Movement in Runewars Miniatures Game
You are the general of a fantasy army, leading the highly trained legions of the Daqan Lords or the shambling reanimates of Waiqar the Undying into combat. Here, you’re far from a tiny skirmish in the woods or an unimportant border dispute. These are the titanic battles of the next great war, fought by regiments of soldiers who march and battle and die in measured ranks. You’ll command blocks of infantry to wheel or hold position, order cavalry to charge the enemy flank, and send monstrous creatures smashing into the enemy vanguard. In your games of Runewars Miniatures Game, the choices to be made and the glory to be won belong to you.
Runewars Miniatures Game invites you to journey into the realm of Terrinoth and experience warfare on an epic scale, taking command of a fantasy army. Our last preview explored how you’ll use command tools to order your units at the beginning of each round, predicting your opponent’s movements to gain the advantage. Today, we turn our attention to the activation phase and explore how you’ll maneuver your units around the battlefield!
Movement is one of your most important concerns in any miniatures game. The game is played on a flat surface covered with terrain, rather than a board with spaces, meaning the precise positioning of your units can make the difference between victory and defeat. The most skilled commanders pay careful attention to how their units can move, and in Runewars, every unit has different options for movement.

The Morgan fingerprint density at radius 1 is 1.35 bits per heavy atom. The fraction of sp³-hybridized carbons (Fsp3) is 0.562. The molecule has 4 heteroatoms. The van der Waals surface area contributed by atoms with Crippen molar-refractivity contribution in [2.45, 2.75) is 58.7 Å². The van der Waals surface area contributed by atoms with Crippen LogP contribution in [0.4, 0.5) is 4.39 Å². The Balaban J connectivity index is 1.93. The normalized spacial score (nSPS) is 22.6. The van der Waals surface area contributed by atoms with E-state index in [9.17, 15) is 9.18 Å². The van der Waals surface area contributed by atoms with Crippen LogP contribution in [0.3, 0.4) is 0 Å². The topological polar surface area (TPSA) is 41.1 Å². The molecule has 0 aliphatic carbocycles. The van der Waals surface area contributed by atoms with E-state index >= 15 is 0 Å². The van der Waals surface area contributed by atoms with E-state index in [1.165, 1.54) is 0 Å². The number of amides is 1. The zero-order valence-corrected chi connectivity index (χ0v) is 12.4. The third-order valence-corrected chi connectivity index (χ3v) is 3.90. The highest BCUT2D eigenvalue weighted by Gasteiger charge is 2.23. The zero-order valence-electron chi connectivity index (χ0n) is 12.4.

The most common way to move your units is by revealing a command tool displaying the march action. Every march action features a small black number on the right side of the icon. This number is the speed of your maneuver, and it determines exactly which movement template you will use.
For example, the block of Reanimates shown above has revealed a march order with a speed of three. To execute this order, you’ll take the “3 speed straight” movement template, align it with one of the front corners of your Reanimates unit, and then slide the unit along the template until it reaches the end. All march orders use the straight movement templates, unless you use a modifier to alter your movement.
As you can see on the dial above, there are four blue modifiers that you could pair with the Reanimates’ march order—turn, wheel, charge, and turning charge. Turn and wheel both allow you to use differently curved movement templates instead of the straight template. However, leading a block of trained soldiers through these motions can be quite complex, so both of these modifiers have the side effect of reducing your speed.
For example, you may choose to execute the march order with a speed of three, and choose the wheel modifier. This modifier has a “-2” attached to it, reducing your speed to one. In this case, you’ll use the “1 speed wheel” movement template, and move your unit along it as shown above.
Under normal circumstances, you don’t want your unit to collide with an enemy unit while you’re marching. In fact, doing so will inflict panic on your unit, which can be spent during combat to force a morale test! (We’ll explore panic and morale tests in much greater detail in our next preview.) Of course, you definitely want to collide with the enemy units and engage them in melee combat—but you want to do it when your units are ready for battle. That’s where the charge and turning charge modifiers come into play.